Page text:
There is no consensus around how self-harm content on Instagram should be managed. Record [41] showed that Instagram’s reporting tool for self-harm content had not been very successful, probably because less than 20% of Instagram users surveyed knew about it. Other suggested possibilities to deal with self-harm content on Instagram included hindering access to such content by rendering suicide and self-harm-related hashtags unusable [42], and increasing the presence of help-seeking content [39,42], neither of which have been formally tested.


Previous studies had shown that social media is a common platform for youth to post about self-harm or suicide [13,45]. Instagram is a key social media platform for young people [21], a group of particular interest for suicide and self-harm prevention [8]; however, there has been paucity of published research about suicide or self-harm on Instagram. This review shows that this is changing, and that a small corpus of good quality scientific literature is starting to emerge.

The actual prevalence of self-harm or suicide content on Instagram is unknown. Unveiling this would require access to the full pool of Instagram posts, something only feasible for Instagram itself. Instead, current studies retrieved different purposive samples of Instagram content, publicly shared with self-harm or suicide related hashtags. Studies reported finding self-harm or suicide related content in around 9–66% of their examined posts [34,37,39,42,43]. The different quantity of self-harm or suicide content reported across studies is to be expected, given studies sampling and methodological differences. Some study samples included any Instagram post tagged as #self-harm, in a broad way, regardless of its actual content [43], others focused only on pictures of cuts [36,37], or reported how many of their sampled users recalled having seen suicidal content on Instagram [38]. Studies use different search terms, which return different amount of self-harm content (e.g. German NSSI-hashtags showed to retrieve greater proportion of actual NSSI-content than its counterpart in English) [36]. The date when the content was collected also matters, as Instagram made changes to its content policy regarding self-harm [21,29].

Altogether, studies used different approaches to research suicide or self-harm on Instagram. We distinguished between ‘content studies’ and ‘users studies’ depending on their sample and how they collected their data. ‘User studies’ contacted Instagram users directly, using surveys and online semi-structured interviews, to ask them about different aspects in relation to self-harm or suicidal content on Instagram [35,38,41], in some cases also mining their Instagram activity and personally uploaded posts captions [38]. Instagram ‘content studies’ collected publicly posted content tagged with different suicide or self-harm related hashtags on Instagram, without the actual users’ involvement in the process (or even being aware of it). Some examined hashtags, some pictures only, and some pictures and captions together as whole posts, with some including other users response to such content [34,36,37,39,40,42,43]. One study used AI to automatically distinguish pictures of NSSI-cuts from not NSSI-pictures, and used it to quantify and compare the amount of actual NSSI-pictures associated to different self-harm and suicide related hashtags in English and German [36].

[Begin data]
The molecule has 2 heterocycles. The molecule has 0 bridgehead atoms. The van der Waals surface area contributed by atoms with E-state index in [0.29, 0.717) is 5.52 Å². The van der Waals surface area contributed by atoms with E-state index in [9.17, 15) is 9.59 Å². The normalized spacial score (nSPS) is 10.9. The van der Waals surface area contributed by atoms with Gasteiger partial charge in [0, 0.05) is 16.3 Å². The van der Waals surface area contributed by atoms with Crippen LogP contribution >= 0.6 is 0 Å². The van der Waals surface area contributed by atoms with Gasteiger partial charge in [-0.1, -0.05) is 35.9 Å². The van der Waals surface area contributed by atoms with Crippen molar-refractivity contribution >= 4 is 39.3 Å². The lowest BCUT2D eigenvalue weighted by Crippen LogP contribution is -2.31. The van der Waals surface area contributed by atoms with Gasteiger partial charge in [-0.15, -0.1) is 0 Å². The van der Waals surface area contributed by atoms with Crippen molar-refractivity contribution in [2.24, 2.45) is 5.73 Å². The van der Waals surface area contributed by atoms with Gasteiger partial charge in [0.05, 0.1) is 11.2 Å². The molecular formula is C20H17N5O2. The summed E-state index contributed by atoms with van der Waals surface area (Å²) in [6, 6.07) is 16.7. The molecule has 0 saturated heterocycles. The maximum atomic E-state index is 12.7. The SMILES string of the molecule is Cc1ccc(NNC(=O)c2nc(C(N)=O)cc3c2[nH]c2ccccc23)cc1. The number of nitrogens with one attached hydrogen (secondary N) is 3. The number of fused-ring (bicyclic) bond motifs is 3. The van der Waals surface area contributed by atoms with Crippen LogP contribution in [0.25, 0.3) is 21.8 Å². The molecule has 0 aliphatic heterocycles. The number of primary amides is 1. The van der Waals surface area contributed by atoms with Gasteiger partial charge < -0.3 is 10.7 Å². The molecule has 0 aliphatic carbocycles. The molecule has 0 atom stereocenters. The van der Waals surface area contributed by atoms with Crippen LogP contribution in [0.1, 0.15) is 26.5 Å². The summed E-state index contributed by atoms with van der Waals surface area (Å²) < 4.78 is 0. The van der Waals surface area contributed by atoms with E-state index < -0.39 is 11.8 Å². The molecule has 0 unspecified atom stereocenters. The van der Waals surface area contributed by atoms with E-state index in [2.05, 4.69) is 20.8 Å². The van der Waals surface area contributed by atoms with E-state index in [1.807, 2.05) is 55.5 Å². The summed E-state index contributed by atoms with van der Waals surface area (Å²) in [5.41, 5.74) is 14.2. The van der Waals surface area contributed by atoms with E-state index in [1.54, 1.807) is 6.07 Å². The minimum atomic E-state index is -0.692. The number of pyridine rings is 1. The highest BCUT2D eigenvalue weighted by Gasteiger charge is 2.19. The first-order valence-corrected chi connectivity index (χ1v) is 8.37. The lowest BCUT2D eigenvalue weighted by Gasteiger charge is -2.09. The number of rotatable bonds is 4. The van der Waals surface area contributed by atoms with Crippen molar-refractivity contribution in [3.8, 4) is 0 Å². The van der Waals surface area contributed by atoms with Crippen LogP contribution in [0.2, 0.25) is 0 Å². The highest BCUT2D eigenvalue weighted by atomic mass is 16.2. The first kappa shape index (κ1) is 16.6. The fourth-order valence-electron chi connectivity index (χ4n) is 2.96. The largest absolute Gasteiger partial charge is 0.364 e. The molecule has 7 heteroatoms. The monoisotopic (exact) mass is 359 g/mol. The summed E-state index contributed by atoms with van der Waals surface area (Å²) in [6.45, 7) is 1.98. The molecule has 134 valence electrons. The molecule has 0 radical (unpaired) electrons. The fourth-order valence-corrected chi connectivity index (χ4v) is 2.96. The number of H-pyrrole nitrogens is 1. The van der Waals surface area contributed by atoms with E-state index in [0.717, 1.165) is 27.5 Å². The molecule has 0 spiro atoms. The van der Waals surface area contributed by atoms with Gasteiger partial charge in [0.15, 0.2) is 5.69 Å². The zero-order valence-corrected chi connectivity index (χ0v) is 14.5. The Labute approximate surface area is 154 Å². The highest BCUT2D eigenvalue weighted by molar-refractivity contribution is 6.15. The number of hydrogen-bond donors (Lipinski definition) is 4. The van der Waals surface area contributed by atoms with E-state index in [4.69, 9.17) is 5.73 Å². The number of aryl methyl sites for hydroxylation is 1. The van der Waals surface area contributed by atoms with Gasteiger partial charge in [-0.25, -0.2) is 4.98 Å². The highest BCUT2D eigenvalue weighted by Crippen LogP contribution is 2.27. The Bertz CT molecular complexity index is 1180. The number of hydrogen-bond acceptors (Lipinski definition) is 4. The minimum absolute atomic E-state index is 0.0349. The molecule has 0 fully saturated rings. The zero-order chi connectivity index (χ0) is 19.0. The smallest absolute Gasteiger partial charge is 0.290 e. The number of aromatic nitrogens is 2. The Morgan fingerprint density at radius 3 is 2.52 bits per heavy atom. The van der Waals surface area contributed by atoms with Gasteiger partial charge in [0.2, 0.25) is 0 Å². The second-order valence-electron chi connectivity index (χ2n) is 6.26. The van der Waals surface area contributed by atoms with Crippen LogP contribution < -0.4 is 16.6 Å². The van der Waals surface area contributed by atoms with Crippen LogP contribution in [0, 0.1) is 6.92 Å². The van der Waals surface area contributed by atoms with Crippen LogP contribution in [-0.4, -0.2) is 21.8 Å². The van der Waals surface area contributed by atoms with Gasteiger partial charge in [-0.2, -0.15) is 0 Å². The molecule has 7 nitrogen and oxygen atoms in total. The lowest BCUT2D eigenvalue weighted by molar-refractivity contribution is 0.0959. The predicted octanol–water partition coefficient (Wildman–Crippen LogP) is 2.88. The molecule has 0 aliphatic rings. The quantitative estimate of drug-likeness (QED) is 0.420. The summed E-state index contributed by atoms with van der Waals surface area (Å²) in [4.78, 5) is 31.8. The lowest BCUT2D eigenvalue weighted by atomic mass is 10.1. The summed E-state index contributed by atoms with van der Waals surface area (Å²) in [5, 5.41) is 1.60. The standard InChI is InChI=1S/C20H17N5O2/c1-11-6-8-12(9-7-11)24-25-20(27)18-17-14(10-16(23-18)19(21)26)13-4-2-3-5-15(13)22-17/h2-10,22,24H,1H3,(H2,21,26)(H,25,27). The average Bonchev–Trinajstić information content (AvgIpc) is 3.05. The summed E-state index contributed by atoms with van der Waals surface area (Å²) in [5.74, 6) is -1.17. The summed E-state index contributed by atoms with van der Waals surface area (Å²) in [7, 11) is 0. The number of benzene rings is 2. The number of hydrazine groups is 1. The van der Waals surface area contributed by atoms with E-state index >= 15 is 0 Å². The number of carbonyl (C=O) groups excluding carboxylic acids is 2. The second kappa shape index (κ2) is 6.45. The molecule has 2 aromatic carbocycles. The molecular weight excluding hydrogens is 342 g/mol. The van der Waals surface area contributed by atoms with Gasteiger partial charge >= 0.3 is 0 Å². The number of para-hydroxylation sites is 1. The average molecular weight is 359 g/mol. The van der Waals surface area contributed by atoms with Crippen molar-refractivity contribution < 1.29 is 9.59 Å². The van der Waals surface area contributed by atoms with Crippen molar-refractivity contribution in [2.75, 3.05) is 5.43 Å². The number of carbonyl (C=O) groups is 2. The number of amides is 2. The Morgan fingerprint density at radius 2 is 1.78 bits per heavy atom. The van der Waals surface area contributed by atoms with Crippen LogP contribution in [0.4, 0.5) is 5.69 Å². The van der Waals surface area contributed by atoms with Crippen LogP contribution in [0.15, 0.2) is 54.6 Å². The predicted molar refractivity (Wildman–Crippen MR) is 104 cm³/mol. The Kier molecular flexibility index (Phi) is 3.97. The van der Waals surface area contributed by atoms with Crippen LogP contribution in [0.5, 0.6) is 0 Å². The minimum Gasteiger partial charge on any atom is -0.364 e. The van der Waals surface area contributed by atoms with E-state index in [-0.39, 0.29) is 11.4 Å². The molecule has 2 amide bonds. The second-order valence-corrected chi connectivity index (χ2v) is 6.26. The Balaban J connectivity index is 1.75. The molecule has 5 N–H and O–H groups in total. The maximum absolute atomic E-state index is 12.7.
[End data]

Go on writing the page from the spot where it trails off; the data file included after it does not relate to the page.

Studies varied in their approach to analyse their data. Content studies typically used descriptive content analysis to code and characterise self-harm or suicide content. Studies used different coding protocols, but in general reported the amount of self-harm content present among their sample, with some also including audience responses, content time trends, or quantifying Instagram ability to identify such content [34,36,37,39,40,42]. Only Shanahan [43] offered a thematic description of self-harm content on Instagram and social media. All these content analysis studies relied on inter-coders agreement for reliability. Moreno [40] detailed a method that adds data triangulation, to foster rigour and validity in the coding of online content.

Survey studies carried out regression model-based analysis [35,41] and Brown [38] used quantitative linguistic inquiry to analyse users’ language on Instagram.

A previous review about self-harm and suicide online suggested the possibility of interaction bias between study designs and study outcomes, by which qualitative studies tended to find self-harm content online to be less problematic than quantitative studies [12]. In our review most studies using content analysis showed concerns about the proliferation of suicide or self-harm content on Instagram, whether such content and the community of users around it may normalise and reinforce self-harming behaviours, or even maybe facilitate social contagion among vulnerable users [35,39,34,37,40,42,36]. Only Shanahan [43] thematic study concluded that we should not over-worry about self-harm content online, that it is an avenue for expressing difficult emotions, more than a glamorised incitation to self-harm. However, only one study actually looked into the relationships between engaging with self-harm content on Instagram and self-harm or suicidal correlates offline [35]. It reported cross-sectional and preliminary longitudinal negative effects on self-harm and suicide-related outcomes offline [35]. Still, authors were cautious not to claim causal exposure effects. Whether people are at greater risk of self-harm because they engage with such content online, or rather they end up engaging with it because they were at greater risk for self-harm to begin with (reverse causality) cannot be ruled out based on the current evidence. Other confounders may be driving such relationship [35]. This is a common limitation of survey studies in the broader field of research [2,9]. However, Arendt’s study [35] adds to the voices raising concerns about harmful effects of self-harm content online, including compelling data about potential for copycat effects.